Generally some members of the Diaspora that can easily adapt to the local languages and general cultural norms as well as practices negotiate their ways into integration and assimilation.

Tswana, Swati and Zulu speaking Diasporas easily integrate and negotiate their ways into society and can easily get away with it even with the police.


However it must not be understated that society at times through public institutions such as health facilities, police stations and education institutions can be hostile. This can be argued that these sectors general deepen the structures of despondence.

Most Diasporas particularly those illegal in the country do not have the energy to report or open cases with the police for fear of possible turnaround of things into their own legal statuses at the time.

Equally some pregnant women cannot willingly access prenatal services while undocumented. There are not free and some claim being turned away or subjected to different levels of harassment forcing them to delay accessing prenatal services.

The same goes with schooling opportunities it becomes difficult for some particularly in main stream public schools without necessary legal documentation.

There different layers and experiences of integration and assimilation. Organisations such as African Diaspora Forum are at the forefront of trying to lobby government in various areas of Diaspora challenges.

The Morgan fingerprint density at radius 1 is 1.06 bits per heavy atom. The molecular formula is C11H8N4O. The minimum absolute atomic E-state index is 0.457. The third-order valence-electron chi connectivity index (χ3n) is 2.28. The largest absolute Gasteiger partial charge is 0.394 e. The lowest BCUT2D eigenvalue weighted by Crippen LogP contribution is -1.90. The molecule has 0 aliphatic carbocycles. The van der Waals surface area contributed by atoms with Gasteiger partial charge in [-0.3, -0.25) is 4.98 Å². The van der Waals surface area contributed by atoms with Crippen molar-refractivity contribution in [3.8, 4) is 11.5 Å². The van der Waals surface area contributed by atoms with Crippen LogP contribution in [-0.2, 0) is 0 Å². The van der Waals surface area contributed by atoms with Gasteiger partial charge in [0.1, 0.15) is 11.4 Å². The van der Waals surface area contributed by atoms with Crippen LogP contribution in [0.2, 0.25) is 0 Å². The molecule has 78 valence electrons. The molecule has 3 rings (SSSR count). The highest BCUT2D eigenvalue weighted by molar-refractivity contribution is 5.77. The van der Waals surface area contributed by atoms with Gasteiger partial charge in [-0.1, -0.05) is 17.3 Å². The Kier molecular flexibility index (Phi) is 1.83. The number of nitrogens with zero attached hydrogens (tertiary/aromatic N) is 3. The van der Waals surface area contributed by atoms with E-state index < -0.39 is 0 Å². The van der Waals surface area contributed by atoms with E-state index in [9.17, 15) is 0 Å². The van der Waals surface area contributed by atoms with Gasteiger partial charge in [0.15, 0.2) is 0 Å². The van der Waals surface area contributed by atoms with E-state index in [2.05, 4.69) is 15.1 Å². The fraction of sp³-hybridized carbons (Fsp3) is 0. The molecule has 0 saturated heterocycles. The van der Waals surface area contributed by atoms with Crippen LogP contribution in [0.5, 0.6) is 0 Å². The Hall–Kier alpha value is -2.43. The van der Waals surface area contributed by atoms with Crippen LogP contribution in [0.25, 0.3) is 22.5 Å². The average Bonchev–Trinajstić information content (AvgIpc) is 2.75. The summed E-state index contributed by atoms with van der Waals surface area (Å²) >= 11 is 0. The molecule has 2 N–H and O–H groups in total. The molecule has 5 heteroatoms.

If it was all smooth sailing and a seamless integration and assimilation process for Diasporas such an organisation will have no reason for existence.

The United Nations High Commissioner for Refugees (UNHCR) is one such body that also seeks to deal with matters that heighten the despondence of these Diasporas who are refugees.

The economy and society are the structures that regulate despondence of Diasporas making Diasporas politicised subjects. The rights of Diasporas are limited making it very challenging to rise above despondence.

They are generally not part of the mainstream politics yet their fate so depends of the politics of the day.

The despondence of Diasporas is structural and systemic while also political as well as highly regulated by economy and society.


Alois S Baleni is a Research Fellow in Society, Work and Politics Institute/African Centre for Migration and Society, Wits University. He is a former Queen Elizabeth II Jubilee Award Visiting Scholar The University of Winnipeg